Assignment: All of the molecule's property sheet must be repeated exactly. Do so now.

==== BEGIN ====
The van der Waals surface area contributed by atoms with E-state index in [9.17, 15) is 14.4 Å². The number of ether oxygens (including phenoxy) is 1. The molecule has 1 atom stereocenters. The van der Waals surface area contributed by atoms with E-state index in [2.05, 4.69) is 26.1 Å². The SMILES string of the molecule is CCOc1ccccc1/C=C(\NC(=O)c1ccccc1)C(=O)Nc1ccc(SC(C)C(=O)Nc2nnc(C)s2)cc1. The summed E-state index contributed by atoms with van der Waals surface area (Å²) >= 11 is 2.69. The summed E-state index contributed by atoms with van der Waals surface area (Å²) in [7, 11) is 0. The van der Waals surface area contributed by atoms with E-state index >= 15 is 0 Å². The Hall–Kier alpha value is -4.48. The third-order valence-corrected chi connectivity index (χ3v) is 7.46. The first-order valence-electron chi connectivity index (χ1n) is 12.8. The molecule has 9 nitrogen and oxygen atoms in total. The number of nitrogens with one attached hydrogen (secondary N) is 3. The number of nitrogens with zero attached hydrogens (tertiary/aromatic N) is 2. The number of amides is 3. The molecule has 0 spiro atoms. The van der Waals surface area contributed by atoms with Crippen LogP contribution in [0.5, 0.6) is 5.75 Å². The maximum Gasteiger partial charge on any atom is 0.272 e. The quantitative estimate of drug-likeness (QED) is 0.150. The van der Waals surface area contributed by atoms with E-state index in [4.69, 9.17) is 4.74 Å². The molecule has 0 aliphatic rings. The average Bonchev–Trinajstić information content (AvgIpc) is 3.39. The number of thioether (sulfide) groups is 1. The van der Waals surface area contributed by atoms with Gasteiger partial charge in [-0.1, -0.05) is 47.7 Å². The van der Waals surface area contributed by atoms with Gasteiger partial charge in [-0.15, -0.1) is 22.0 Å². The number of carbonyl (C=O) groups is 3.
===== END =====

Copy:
The van der Waals surface area contributed by atoms with E-state index in [9.17, 15) is 14.4 Å². The number of ether oxygens (including phenoxy) is 1. The molecule has 1 atom stereocenters. The van der Waals surface area contributed by atoms with E-state index in [2.05, 4.69) is 26.1 Å². The SMILES string of the molecule is CCOc1ccccc1/C=C(\NC(=O)c1ccccc1)C(=O)Nc1ccc(SC(C)C(=O)Nc2nnc(C)s2)cc1. The summed E-state index contributed by atoms with van der Waals surface area (Å²) >= 11 is 2.69. The summed E-state index contributed by atoms with van der Waals surface area (Å²) in [7, 11) is 0. The van der Waals surface area contributed by atoms with E-state index >= 15 is 0 Å². The Hall–Kier alpha value is -4.48. The third-order valence-corrected chi connectivity index (χ3v) is 7.46. The first-order valence-electron chi connectivity index (χ1n) is 12.8. The molecule has 9 nitrogen and oxygen atoms in total. The number of nitrogens with one attached hydrogen (secondary N) is 3. The number of nitrogens with zero attached hydrogens (tertiary/aromatic N) is 2. The number of amides is 3. The molecule has 0 spiro atoms. The van der Waals surface area contributed by atoms with Crippen LogP contribution in [0.5, 0.6) is 5.75 Å². The maximum Gasteiger partial charge on any atom is 0.272 e. The quantitative estimate of drug-likeness (QED) is 0.150. The van der Waals surface area contributed by atoms with E-state index in [4.69, 9.17) is 4.74 Å². The molecule has 0 aliphatic rings. The average Bonchev–Trinajstić information content (AvgIpc) is 3.39. The number of thioether (sulfide) groups is 1. The van der Waals surface area contributed by atoms with Gasteiger partial charge in [-0.1, -0.05) is 47.7 Å². The van der Waals surface area contributed by atoms with Gasteiger partial charge in [-0.15, -0.1) is 22.0 Å². The number of carbonyl (C=O) groups is 3.